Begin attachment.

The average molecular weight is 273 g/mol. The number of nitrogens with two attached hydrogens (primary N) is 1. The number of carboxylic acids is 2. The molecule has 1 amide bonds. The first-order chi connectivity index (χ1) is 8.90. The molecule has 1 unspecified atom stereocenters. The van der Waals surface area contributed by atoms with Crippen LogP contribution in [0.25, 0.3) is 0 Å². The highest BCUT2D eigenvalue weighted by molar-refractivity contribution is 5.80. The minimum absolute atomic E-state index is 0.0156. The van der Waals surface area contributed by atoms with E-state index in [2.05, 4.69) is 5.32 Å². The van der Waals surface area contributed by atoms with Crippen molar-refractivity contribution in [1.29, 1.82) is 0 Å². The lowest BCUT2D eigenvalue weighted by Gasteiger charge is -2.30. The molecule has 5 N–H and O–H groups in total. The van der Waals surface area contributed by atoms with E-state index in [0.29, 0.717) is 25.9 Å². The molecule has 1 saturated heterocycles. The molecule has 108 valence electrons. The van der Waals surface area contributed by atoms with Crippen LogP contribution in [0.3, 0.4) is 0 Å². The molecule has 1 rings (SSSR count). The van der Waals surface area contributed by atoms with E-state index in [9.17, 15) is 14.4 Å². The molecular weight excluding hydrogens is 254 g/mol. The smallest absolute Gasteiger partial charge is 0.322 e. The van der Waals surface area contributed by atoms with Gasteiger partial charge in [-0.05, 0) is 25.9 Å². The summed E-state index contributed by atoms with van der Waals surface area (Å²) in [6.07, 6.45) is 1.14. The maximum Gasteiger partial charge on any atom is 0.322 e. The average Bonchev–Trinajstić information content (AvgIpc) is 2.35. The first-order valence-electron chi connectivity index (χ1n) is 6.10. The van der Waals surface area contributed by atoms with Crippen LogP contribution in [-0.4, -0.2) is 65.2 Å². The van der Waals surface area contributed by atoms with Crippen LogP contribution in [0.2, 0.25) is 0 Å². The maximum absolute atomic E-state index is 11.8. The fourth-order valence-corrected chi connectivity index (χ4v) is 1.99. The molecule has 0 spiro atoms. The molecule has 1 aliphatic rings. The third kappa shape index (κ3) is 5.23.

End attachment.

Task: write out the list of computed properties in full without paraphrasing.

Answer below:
The average molecular weight is 273 g/mol. The number of nitrogens with two attached hydrogens (primary N) is 1. The number of carboxylic acids is 2. The molecule has 1 amide bonds. The first-order chi connectivity index (χ1) is 8.90. The molecule has 1 unspecified atom stereocenters. The van der Waals surface area contributed by atoms with Crippen LogP contribution in [0.25, 0.3) is 0 Å². The highest BCUT2D eigenvalue weighted by molar-refractivity contribution is 5.80. The minimum absolute atomic E-state index is 0.0156. The van der Waals surface area contributed by atoms with E-state index in [2.05, 4.69) is 5.32 Å². The van der Waals surface area contributed by atoms with Crippen molar-refractivity contribution in [1.29, 1.82) is 0 Å². The lowest BCUT2D eigenvalue weighted by Gasteiger charge is -2.30. The molecule has 5 N–H and O–H groups in total. The van der Waals surface area contributed by atoms with E-state index in [0.29, 0.717) is 25.9 Å². The molecule has 1 saturated heterocycles. The molecule has 108 valence electrons. The van der Waals surface area contributed by atoms with Crippen LogP contribution in [0.3, 0.4) is 0 Å². The molecule has 1 rings (SSSR count). The van der Waals surface area contributed by atoms with E-state index in [9.17, 15) is 14.4 Å². The molecular weight excluding hydrogens is 254 g/mol. The smallest absolute Gasteiger partial charge is 0.322 e. The van der Waals surface area contributed by atoms with Gasteiger partial charge in [-0.05, 0) is 25.9 Å². The summed E-state index contributed by atoms with van der Waals surface area (Å²) in [6.07, 6.45) is 1.14. The maximum Gasteiger partial charge on any atom is 0.322 e. The average Bonchev–Trinajstić information content (AvgIpc) is 2.35. The first-order valence-electron chi connectivity index (χ1n) is 6.10. The van der Waals surface area contributed by atoms with Crippen LogP contribution in [-0.4, -0.2) is 65.2 Å². The van der Waals surface area contributed by atoms with Crippen LogP contribution in [0.2, 0.25) is 0 Å². The maximum absolute atomic E-state index is 11.8. The fourth-order valence-corrected chi connectivity index (χ4v) is 1.99. The molecule has 0 spiro atoms. The molecule has 1 aliphatic rings. The third kappa shape index (κ3) is 5.23.